‘IG Q&A’ is a chat with the biggest names in the New Orleans Instagram. First up: Patrick Melon
Published on Saturday, Jun 30th, 2018
We all have our favorite Instagram accounts, the people we tell all our friends to follow to liven up their boring feeds. New Orleans seems to have a higher concentration of interesting artists and influencers than most locales and they’ve found their digital fanbase. But beyond their photos and videos, it can be hard to glean a lot of info about the person. In IG Q&A, we’ll sit down with your favorite NOLA social media stars and learn a bit more than can be gleaned from a double-tap.
Our first Insta-favorite is beloved local photographer Patrick Melon (@melontao). In a relatively short amount of time, Melon has gone from photography student to the go-to shutterbug for PJ Morton and his series of street photographs capture his hometown from the ground level.
How did you get your start in photography?
Honestly, from skateboarding. It started out when I was in high school taking photos of my friends while they were skating.
How did you get to the point where you were shooting professionally?
I just started going for it. After I graduated, I moved back to town. I was living with my parents and working at a shop on Canal Street. I started using Instagram just to vent, as an outlet to express myself. Eventually, I started to see that people were willing to pay me for it and it got consistent enough that I could do it full-time.
You shoot a lot on actual 35mm film? Is there a reason for that?
Yeah. I like analog photography because it feels more tangible, loading the film and shooting. Even the shutter click feels a little heavier, you know? We use all this technology just to mimic the feeling you get from an analog photo. The photos have a certain grain to them. It’s almost timeless.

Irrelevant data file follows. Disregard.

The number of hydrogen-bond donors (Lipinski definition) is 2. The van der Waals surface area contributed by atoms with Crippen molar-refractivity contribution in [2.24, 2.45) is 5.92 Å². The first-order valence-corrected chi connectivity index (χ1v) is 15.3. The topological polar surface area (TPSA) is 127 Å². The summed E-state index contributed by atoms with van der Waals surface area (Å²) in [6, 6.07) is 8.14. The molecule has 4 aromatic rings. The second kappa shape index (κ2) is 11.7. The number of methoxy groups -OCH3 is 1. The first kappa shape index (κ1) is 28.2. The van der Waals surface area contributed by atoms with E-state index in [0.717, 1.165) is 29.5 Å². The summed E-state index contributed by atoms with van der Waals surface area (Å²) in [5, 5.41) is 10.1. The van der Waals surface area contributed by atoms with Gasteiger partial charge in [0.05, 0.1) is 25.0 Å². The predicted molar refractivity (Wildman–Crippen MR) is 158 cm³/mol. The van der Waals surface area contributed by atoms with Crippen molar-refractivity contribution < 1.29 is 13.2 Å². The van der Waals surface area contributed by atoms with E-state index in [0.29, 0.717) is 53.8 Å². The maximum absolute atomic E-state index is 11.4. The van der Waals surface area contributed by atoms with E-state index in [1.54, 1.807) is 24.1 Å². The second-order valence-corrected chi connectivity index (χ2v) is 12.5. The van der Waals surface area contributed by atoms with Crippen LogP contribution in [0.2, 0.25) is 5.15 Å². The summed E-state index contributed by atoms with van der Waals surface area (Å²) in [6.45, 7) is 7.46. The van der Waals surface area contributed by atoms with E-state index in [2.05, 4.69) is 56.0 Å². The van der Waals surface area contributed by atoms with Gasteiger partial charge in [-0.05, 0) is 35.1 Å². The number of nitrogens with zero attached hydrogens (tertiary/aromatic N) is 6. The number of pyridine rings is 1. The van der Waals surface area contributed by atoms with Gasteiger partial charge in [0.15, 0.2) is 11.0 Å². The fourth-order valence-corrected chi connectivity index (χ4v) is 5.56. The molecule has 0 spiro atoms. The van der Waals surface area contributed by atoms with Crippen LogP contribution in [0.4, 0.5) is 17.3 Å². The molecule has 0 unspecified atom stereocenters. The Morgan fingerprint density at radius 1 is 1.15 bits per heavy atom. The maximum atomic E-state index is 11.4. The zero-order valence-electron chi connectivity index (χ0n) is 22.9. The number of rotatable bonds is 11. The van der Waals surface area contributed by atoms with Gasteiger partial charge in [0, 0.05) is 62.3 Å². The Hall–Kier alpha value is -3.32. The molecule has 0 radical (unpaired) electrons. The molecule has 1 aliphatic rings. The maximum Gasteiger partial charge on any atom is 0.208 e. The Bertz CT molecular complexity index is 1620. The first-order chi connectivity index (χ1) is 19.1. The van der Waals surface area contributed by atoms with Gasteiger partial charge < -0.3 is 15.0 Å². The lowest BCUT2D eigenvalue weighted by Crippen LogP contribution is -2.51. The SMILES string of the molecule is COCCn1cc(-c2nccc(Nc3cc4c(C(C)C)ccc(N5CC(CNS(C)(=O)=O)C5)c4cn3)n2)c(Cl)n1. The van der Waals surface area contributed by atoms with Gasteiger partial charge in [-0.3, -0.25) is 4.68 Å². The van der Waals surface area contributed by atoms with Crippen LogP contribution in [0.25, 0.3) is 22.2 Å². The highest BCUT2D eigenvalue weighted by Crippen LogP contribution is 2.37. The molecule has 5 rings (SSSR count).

How did you get into street portraiture?
I was living in New Jersey [as part of a school exchange program]. I would catch a bus from school into the city and just walk around and be in awe of everything that was going on. When I came back home, I realized that this is a place where special things happen. It allowed me to see New Orleans with fresh eyes… I love shooting New Orleans, the city in general and the people here, particularly the African-American community… There’s a photographer named Jamel Shabazz and all of his photos sort of look like a family photo album. He’s inspired me a lot and that’s similar to what I’m trying to do.
How did you end up working for PJ Morton?
That was by sheer coincidence. He was looking for a photographer when he first moved back to town and a mutual friend recommended me to him. He reached out directly to me…He liked the results of that so much that he asked me if I would like to work with him long-term.
What advice would you give to people who want to make it in photography?
Stay consistent. Everything is consistency. I have a lot of people asking me this and the truth is people don’t want to do the work to get the work. I’m gigging, I’m doing things to make money but whether I’m getting paid or not, this is what I’m doing all the time. I’m creating photos whether I’m getting paid or not. I’m always honing my skills. I’m working on personal projects. I feel like that keeps me ready for the work that I do get.
Do you have any personal projects that we should look out for?
I’m working on getting a photo book together. I have boxes with over 300 rolls of film in them shot over the last 7 or 8 years and I’d like to put them together in an anthology.